No prizes for guessing why lunch and dinner buffets are popular in Singapore - there is not much to think about when you can pay one price and eat whatever you want, as much as you want.
It is great whether you know it is the sashimi spread you want or you prefer to keep your options open and decide only after browsing the food stations.
The only two problems are wastage of food and not getting your money's worth.
But these two problems disappear when the buffet model is applied to pop culture offerings in television, movie and music content, as Netflix and Spotify have shown by their successes.
Their examples should force other content providers to rethink their pricing strategies in an age when piracy is so easy and tempting.
DreamWorks has launched a new 24-hour TV channel in Singapore via StarHub. So fans of the studio can catch its beloved characters such as Puss In Boots and Toothless the dragon in action all day, every day.
While audiences are certainly not entitled to free content, giving them more options without any extra fees or complex sign-up procedures may soon be the only way for content providers to stay competitive.
But why is the channel listed under StarHub's Supreme Box Office Pack, instead of in the Kids group?
Sure, the DreamWorks channel may be marketed as one for the entire family, but there is no denying that its core group of viewers will be under the age of 12.
With cheery animated series such as All Hail King Julien and Dragons: Race To The Edge in its programming line-up, it is similar in genre and tone to popular channels bundled under StarHub TV's Kids group, such as Disney Channel and Nickelodeon.
So what is it doing in the Supreme Box Office Pack, where movie channels such as HBO and Fox Movies Premium are listed, especially when the DreamWorks channel does not air a single feature-length film at the moment? Even Disney Channel broadcasts Disney movies every now and then.
Essentially, bundling the DreamWorks channel in the movie pack means that parents are forced to shell out more money if they want to subscribe to it for their children.
Audiences will have to pay $28.90 a month for the entire movie pack, or $8.56 a month for the channel alone - neither of which are cheap nor convenient options.
The Kids group, on the other hand, is considered one of StarHub's "basic" groups, which is more economical (monthly subscriptions start from $33.17 for three basic groups).
StarHub and DreamWorks' argument for making the new channel more expensive is probably because they are justifying the high quality of its programme offerings. Its shows are original, award-winning stuff, and the high-definition, immersive visuals are fantastic to look at.
But now that customers at Netflix and Spotify are showing with their wallets that they are increasingly favouring affordable, single-price plans to access a large amount of content, the StarHub/DreamWorks pricing comes across as both short-sighted and grossly outdated.
At Netflix, subscribers pay a flat fee of $10.98 a month to access its entire library of content. Some Singaporeans have grumbled that the content menu here is nowhere near as comprehensive as the service in the United States, but the monthly subscription fee is affordable enough so that you do not feel so guilty over-paying for whatever you are getting.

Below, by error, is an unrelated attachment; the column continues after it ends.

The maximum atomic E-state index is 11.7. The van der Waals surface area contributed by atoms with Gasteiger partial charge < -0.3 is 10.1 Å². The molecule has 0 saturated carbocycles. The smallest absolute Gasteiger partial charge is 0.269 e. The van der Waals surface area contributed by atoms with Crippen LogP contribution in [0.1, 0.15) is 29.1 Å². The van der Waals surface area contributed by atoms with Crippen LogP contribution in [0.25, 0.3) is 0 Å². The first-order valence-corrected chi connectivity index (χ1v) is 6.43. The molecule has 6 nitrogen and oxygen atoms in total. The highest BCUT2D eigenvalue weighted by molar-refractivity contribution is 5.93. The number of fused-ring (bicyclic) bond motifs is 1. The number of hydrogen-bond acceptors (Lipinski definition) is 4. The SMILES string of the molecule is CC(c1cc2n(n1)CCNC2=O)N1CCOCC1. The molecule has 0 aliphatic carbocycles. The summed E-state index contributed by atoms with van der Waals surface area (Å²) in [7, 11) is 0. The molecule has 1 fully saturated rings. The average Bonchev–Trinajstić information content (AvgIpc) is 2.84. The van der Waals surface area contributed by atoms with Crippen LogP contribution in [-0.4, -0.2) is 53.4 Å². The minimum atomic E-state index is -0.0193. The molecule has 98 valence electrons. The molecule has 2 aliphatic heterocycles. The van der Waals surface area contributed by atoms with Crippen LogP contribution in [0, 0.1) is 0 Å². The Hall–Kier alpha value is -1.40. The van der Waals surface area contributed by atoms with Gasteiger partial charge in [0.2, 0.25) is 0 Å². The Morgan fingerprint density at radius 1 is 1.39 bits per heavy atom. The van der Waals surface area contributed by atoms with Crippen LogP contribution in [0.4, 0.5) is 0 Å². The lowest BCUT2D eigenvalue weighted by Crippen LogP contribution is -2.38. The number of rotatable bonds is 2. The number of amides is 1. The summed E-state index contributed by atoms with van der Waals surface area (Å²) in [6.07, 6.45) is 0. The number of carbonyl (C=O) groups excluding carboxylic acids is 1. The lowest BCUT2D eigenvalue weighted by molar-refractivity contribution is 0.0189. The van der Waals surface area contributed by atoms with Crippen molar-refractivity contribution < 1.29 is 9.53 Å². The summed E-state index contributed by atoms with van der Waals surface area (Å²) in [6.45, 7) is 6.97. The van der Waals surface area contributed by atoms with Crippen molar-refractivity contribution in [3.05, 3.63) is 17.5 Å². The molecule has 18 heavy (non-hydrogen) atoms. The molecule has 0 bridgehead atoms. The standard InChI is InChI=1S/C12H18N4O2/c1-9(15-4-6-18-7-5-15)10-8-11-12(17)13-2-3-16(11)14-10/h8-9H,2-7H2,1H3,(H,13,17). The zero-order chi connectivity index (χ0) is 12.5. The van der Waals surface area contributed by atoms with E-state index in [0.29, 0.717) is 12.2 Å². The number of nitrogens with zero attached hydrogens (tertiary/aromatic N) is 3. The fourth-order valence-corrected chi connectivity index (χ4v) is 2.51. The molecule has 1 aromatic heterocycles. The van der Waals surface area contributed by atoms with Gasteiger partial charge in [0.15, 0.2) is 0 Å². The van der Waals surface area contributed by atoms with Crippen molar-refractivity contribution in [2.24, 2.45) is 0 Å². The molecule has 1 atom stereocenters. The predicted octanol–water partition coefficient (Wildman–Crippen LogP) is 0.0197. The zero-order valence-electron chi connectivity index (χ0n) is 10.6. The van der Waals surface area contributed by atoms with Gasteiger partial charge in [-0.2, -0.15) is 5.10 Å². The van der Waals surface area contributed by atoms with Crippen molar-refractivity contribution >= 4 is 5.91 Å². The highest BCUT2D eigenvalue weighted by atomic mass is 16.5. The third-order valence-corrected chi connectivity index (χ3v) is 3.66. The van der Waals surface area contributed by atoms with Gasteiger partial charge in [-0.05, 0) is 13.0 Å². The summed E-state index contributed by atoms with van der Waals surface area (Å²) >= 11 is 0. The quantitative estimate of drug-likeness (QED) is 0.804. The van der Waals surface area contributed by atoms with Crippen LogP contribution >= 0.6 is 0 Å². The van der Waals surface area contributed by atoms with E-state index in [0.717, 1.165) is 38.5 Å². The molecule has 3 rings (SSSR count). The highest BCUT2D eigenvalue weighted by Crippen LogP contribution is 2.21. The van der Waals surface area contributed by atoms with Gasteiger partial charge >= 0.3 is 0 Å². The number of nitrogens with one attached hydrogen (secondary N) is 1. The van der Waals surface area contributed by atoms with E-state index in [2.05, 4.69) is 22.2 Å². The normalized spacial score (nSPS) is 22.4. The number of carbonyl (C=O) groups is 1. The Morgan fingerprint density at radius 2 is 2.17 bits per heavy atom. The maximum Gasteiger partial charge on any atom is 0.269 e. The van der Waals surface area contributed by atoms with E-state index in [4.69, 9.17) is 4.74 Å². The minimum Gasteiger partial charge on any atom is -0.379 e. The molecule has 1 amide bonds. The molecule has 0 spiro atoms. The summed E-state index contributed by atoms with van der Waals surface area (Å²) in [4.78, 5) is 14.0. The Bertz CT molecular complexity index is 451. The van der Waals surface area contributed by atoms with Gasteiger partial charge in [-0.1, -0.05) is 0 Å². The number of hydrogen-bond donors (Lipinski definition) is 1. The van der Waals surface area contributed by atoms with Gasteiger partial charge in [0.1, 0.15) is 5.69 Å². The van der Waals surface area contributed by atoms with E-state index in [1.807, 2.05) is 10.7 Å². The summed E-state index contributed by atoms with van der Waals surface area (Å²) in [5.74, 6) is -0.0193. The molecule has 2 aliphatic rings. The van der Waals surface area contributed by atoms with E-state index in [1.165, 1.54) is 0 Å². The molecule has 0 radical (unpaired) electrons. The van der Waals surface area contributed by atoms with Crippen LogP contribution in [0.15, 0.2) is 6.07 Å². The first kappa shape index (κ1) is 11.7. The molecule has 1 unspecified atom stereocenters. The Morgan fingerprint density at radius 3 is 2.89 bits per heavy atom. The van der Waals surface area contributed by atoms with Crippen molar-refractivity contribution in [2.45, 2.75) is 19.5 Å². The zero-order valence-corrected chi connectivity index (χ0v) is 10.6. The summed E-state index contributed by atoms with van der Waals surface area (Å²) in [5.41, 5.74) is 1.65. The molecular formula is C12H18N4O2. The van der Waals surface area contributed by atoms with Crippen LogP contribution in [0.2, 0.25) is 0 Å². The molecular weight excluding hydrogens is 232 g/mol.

The Netflix model has arguably outshone even the pay-per-use pricing model that Apple's iTunes Store offers with its movie and TV show rentals and purchases.
That model had been lauded for reversing piracy when it was first made available in 2003, particularly within the music scene. You pay an affordable amount only for the exact song or movie that you choose, so there is no money wasted over paying for something you did not want.
But for movie- and TV-viewing, the pay-per-use model seems to have proven less popular.
It is why DVD stores have been slowly phased out - unless you love that particular film or TV episode so much, you would not want to pay for it, especially since it is not super cheap anyway. At press time, for example, it costs $5.98 for a 48-hour window to rent Pixar's animated flick The Good Dinosaur (2015) and $21.98 to buy it.
Still, even that beats the rigid and complex model used by StarHub.
Its system forces consumers to sign up first for what they call three basic tiers of channels, before paying additional fees for more channels.
This system may have worked for audiences here in the past - given the fewer options back then - but with Netflix launching here and changing the game, it may be time for StarHub to rethink and regroup.
While audiences are certainly not entitled to free content, giving them more options without any extra fees or complex sign-up procedures may soon be the only way for content providers to stay competitive. Otherwise, tech-savvy consumers will just as easily seek their content elsewhere.
Just look at how Fox International Channels failed when it aired its tentpole TV drama The Walking Dead on Fox Movies Premium, a more expensive movie channel, instead of on Fox, a basic entertainment channel that airs TV series.
The Walking Dead may be a massively popular show, but it was not enough to convince people to subscribe to Fox Movies Premium.
Instead, fans turned to illegal means on the Internet to catch new episodes, which was an even bigger loss for the company than if it had just kept it on the regular Fox channel.
It is no surprise that the company has since put The Walking Dead back on Fox.
If content providers do not keep their pricing plans competitive, they may well become the walking dead themselves.
•Follow Yip Wai Yee on Twitter @STyipwaiyee